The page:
So, looks like the media and the politicians are getting their collective knickers in a knot because a bunch of fourth graders didn’t get great marks in an international reading test. Poor kids, they’re the Australian Swimming team of the month. The response will be pretty predictable – the unions will call for more money, the politicians will blame the teachers (I believe they’ve already started), the media will blame a leftist curriculum and call for ‘back to basics’ and Tony Abbott will blame the Carbon Tax.
In my opinion, none of these things are useful (though the money could be, but I’ll get back to that.) The biggest problem with education in Australia is, quite simply, the low status of education in Australia.
Teachers are constantly put down, ridiculed and told that they’re not smart enough in the media. Science news is mostly contained to the ‘quirky facts’ section of the paper, or presented in the same breath as crackpot ideas from the internet (look at the fluoride debate in the Qld media over the weekend). Our ‘role models’ aren’t writers and mathematicians and scientists, but sports people and actors. And reading and writing is so dismissed in Queensland that the government stopped a minuscule amount of funding for writing awards (but horse racing is well funded up here).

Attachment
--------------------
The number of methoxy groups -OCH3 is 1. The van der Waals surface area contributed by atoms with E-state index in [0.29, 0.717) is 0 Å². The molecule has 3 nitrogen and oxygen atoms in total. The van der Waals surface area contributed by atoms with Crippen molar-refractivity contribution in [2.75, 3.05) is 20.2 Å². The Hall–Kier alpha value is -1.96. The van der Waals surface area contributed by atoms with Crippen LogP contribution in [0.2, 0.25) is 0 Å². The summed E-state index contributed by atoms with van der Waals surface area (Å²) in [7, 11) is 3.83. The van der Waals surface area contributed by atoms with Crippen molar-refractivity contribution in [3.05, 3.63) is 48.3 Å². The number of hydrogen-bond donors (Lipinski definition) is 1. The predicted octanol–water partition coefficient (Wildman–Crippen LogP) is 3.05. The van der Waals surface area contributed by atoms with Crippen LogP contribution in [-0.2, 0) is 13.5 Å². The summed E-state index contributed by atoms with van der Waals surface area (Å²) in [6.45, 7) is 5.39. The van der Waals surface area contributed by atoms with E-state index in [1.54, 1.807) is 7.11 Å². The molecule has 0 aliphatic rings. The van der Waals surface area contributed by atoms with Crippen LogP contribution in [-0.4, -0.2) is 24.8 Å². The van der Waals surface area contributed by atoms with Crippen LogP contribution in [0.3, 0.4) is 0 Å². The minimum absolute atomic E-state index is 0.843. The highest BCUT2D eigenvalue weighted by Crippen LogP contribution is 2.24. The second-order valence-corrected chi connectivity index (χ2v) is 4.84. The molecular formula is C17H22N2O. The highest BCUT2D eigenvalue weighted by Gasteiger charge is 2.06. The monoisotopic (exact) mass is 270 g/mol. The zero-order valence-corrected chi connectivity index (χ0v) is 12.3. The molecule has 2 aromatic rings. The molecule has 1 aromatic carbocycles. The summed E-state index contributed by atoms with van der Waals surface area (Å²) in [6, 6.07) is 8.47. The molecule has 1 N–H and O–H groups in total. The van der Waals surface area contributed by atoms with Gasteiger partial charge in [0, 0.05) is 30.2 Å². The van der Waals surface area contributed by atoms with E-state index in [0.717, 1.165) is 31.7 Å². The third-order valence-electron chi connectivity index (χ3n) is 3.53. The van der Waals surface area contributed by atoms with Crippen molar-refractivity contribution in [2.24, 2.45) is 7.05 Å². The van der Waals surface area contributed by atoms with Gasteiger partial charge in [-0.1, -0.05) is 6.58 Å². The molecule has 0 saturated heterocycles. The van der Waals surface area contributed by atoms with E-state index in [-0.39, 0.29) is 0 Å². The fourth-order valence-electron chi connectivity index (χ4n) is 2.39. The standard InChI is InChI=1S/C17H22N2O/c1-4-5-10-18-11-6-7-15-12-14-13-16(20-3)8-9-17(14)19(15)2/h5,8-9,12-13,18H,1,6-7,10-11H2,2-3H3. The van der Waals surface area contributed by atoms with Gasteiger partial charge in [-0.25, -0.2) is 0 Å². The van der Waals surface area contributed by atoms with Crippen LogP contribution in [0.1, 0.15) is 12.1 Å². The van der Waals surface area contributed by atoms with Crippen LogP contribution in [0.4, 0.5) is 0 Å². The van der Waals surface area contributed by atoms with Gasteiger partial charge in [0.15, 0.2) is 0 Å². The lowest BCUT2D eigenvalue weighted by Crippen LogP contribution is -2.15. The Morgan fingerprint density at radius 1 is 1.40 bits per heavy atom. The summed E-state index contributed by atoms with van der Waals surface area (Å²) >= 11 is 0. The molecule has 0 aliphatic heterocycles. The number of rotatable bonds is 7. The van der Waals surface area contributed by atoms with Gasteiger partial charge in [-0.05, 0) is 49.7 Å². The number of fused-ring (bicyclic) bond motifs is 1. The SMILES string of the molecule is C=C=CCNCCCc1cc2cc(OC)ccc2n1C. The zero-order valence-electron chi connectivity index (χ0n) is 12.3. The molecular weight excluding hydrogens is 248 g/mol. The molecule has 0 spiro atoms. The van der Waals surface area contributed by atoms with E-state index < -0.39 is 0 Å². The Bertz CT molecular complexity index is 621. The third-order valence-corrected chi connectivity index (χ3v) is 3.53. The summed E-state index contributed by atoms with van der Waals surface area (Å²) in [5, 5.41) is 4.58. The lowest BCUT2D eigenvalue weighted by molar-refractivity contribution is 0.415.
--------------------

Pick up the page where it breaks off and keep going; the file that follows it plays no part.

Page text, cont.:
It gets worse. Get into a school and listen to what the experts are telling you about reading, and all you’ll hear are programs and teacher jargon – phonemic awareness, reciprocal reading, guided reading . . . all things which lead to what Kelly Gallagher calls Readicide. Hands up if you can remember a book ‘killed to death’ by overzealous questioning, analysing and over reading? I can add Frankenstein, Cannily Cannily, Sally’s Story and The Outsiders to any list you just compiled!
Do you want my very simple way to improve reading in this country? Encourage a love of reading.
That’s it, simple. Give kids time to read. Give them a choice of material to read. Celebrate reading. Make it important. Stop over testing. Stop over teaching.
The money I talked about before? Put it towards classroom libraries. Put it towards author visits in schools.
Teacher education? Let them read books! Let them spend a day reading picture books or novels or non fiction or comic books. Let them become passionate about something, because that’s how they make their students passionate.
The media? Celebrate authors! Promote authors, put them on the front page. Write articles about reading to young children and about how to talk about books with school age kids. Make authors role models and leaders!
The curriculum? Give it back to the teachers, like they do in the best education countries in the world. Trust the teachers and let them bring their passions to the table. And let them have books and reading time!
There’s so so so much I could (and probably will) talk about on this subject – it’s one I’ve been passionate about for years. But if all the things the media and politicians suggest haven’t worked over the last ten years, maybe it’s as simple as getting people passionate again!
What makes you passionate about reading? What would you like to know about reading in schools?